Artificial intelligence is already reshaping businesses. Corporate leaders are recognising its benefits: automating supply chain management, liberating workers from the more mundane, repetitive tasks and boosting efficiency across the board. While AI is rightly being talked about in largely optimistic terms within business, there are complexities that we need to overcome.

The impact on jobs is an obvious and important talking point, although these fears are almost certainly overblown: it’s not at all clear that AI will generate an aggregate reduction in jobs (there have been similar concerns with most other major technological advances throughout history, but this has never happened). But there are also other potential issues, which are being recognised at a governmental level.

Last month’s Budget announcement included an interesting development; a pledge to establish a new Centre for Data Ethics and Innovation. The project will focus on ensuring that society is able to keep up with the pace of change driven by artificial intelligence, assessing the implications for public services, the future of employment and businesses. Crucially, the Centre will also explore “ethical issues” relating to AI. This is a crucial element of the debate, which is worthy of greater attention.

But what exactly do we mean by ethics in AI?

AI: the potential ethical dilemmas

As AI becomes a fundamental tool in the delivery of public services, as well as healthcare and business decisions, there are potential ethical issues to consider.

A model predicting whether someone is more likely than another to buy a product may not need to be understood in depth. However, a life-changing decision on mortgage eligibility requires careful assessment by the lender, and a degree of transparency in how decisions are arrived at.

“Is it possible to build rules into the technology at the outset to prevent poor decision-making later?”

In addition, we could start to see AI used in making predictions on criminal recidivism, potentially informing decisions on probation, as well as deciding whether a patient should receive a drug, and in what quantity. When it comes to decisions like these, it’s vital that the behaviour of the AI is properly understood and potential mistakes are avoided (for obvious reasons).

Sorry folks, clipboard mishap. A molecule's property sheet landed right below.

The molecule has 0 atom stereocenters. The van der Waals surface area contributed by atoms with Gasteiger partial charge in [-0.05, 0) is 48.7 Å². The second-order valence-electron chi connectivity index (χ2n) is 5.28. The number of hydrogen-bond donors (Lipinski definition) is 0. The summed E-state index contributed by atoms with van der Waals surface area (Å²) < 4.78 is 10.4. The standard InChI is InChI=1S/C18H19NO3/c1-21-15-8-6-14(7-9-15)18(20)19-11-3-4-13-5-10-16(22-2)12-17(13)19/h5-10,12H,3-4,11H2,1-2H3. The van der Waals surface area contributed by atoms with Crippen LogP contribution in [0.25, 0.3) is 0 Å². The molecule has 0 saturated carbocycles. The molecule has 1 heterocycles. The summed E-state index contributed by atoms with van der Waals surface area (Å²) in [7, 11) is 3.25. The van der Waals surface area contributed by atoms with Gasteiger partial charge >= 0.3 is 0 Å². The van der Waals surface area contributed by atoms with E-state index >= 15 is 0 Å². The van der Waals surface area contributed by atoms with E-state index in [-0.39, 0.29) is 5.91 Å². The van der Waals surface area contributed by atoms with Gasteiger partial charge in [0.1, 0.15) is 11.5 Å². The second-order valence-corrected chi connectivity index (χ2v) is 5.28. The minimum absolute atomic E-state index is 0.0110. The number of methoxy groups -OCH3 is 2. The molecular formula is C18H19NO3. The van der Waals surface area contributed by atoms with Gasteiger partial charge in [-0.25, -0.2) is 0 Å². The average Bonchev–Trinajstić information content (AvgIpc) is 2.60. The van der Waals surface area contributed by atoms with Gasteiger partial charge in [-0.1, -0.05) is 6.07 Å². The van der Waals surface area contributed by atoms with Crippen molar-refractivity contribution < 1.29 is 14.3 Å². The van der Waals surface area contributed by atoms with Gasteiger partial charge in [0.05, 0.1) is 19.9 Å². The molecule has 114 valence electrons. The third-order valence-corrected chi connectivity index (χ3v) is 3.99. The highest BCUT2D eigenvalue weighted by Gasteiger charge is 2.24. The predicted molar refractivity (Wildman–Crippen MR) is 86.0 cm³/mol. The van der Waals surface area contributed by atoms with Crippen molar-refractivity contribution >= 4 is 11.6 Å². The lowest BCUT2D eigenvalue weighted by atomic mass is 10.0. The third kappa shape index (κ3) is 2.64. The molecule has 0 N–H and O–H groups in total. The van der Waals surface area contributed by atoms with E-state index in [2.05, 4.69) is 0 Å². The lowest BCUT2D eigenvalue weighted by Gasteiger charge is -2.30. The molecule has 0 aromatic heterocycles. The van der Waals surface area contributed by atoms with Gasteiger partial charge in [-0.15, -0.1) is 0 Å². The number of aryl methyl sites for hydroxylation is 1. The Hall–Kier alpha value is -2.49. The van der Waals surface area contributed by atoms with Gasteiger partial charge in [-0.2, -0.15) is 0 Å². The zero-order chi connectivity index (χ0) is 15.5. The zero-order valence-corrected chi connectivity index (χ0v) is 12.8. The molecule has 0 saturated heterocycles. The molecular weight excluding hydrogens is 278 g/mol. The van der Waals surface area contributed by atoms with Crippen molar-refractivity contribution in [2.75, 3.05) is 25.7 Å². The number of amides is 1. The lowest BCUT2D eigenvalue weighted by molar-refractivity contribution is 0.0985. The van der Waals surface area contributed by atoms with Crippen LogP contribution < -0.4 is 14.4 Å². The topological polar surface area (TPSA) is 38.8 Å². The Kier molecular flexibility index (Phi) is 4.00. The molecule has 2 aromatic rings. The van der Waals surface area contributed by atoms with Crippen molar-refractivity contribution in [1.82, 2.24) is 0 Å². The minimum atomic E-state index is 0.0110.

As Lord Timothy-Jones, a House of Lords Select Committee chair, recently pointed out, “there could be circumstances where the decision that is made with the aid of an algorithm is so important there may be circumstances where you may insist on that level of explainability or intelligibility from the outset”.

The question, therefore, is whether there is a way of restraining AI’s potential to make incorrect decisions. Is it possible to build rules into the technology at the outset to prevent poor decision-making later?

Building ethics into AI

For businesses, the answer is to construct AI technologies that make people feel comfortable and address matters troubling them. Avoiding losing sight of the need for control and the role of human emotion in making business decisions is paramount.

When choosing solutions to implement, it’s crucial that leaders take this into consideration, asking themselves whether the technology allows for human insights to be built in, thereby paving the way for common sense outcomes.

Fortunately, revolutionary products are emerging that allow users to specify upfront rules about the behaviour of predictive models, so that common sense outcomes are guaranteed. One such solution is Archetype, a patent-pending technology that builds predictive models using AI but allows users to insist that certain rules are adhered to.

For instance, if the business needs to be able to explain to a customer that it considers that credit risk increases as salary levels decrease, this can be enforced at the outset. Archetype only produces models in which specified constraints are always adhered to, which is key to being able to confidently deploy a predictive model without fear of generating undesirable outputs.

“By focussing on the ethical side of AI, there is a real opportunity for Britain to join the US and China as an AI leader.”

It’s not just about the societal impact. Innovation in ethical AI is about ensuring the UK is a digital innovation leader globally.

A recent House of Lords report identified ethical AI as a developmental area and growth opportunity for the British economy. By focussing on the ethical side of AI, there is a real opportunity for Britain to join the US and China as an AI leader, driving progress that will benefit everyone.

There can sometimes be a perception that AI is an uncontrolled force, set to wreak unrestrained revolutionary change on businesses. While the technology is certainly transformative, the development of Archetype illustrates how AI can be controlled and engineered to produce common sense outcomes.

The Government’s commitment to understanding more about AI is a promising development, and I’m looking forward to hearing more about the Centre for Data Ethics and Innovation’s progress.

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